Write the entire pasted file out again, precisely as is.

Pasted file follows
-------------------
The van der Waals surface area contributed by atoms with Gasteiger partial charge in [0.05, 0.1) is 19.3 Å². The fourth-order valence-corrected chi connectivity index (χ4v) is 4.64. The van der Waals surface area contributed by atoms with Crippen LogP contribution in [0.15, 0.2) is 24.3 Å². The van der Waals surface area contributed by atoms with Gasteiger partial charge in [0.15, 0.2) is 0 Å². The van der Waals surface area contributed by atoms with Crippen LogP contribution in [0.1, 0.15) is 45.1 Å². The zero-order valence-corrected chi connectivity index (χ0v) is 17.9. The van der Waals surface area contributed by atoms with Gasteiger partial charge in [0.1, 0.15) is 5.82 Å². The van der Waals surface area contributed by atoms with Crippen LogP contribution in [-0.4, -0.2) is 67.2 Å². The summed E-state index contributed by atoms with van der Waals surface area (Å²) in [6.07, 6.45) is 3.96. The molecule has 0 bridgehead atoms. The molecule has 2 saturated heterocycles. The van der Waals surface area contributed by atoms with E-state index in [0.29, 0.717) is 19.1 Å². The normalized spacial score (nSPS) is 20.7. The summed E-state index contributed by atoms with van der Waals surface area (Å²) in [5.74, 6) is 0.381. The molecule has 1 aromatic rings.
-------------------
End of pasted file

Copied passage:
The van der Waals surface area contributed by atoms with Gasteiger partial charge in [0.05, 0.1) is 19.3 Å². The fourth-order valence-corrected chi connectivity index (χ4v) is 4.64. The van der Waals surface area contributed by atoms with Crippen LogP contribution in [0.15, 0.2) is 24.3 Å². The van der Waals surface area contributed by atoms with Gasteiger partial charge in [0.15, 0.2) is 0 Å². The van der Waals surface area contributed by atoms with Crippen LogP contribution in [0.1, 0.15) is 45.1 Å². The zero-order valence-corrected chi connectivity index (χ0v) is 17.9. The van der Waals surface area contributed by atoms with Gasteiger partial charge in [0.1, 0.15) is 5.82 Å². The van der Waals surface area contributed by atoms with Crippen LogP contribution in [-0.4, -0.2) is 67.2 Å². The summed E-state index contributed by atoms with van der Waals surface area (Å²) in [6.07, 6.45) is 3.96. The molecule has 0 bridgehead atoms. The molecule has 2 saturated heterocycles. The van der Waals surface area contributed by atoms with E-state index in [0.29, 0.717) is 19.1 Å². The normalized spacial score (nSPS) is 20.7. The summed E-state index contributed by atoms with van der Waals surface area (Å²) in [5.74, 6) is 0.381. The molecule has 1 aromatic rings.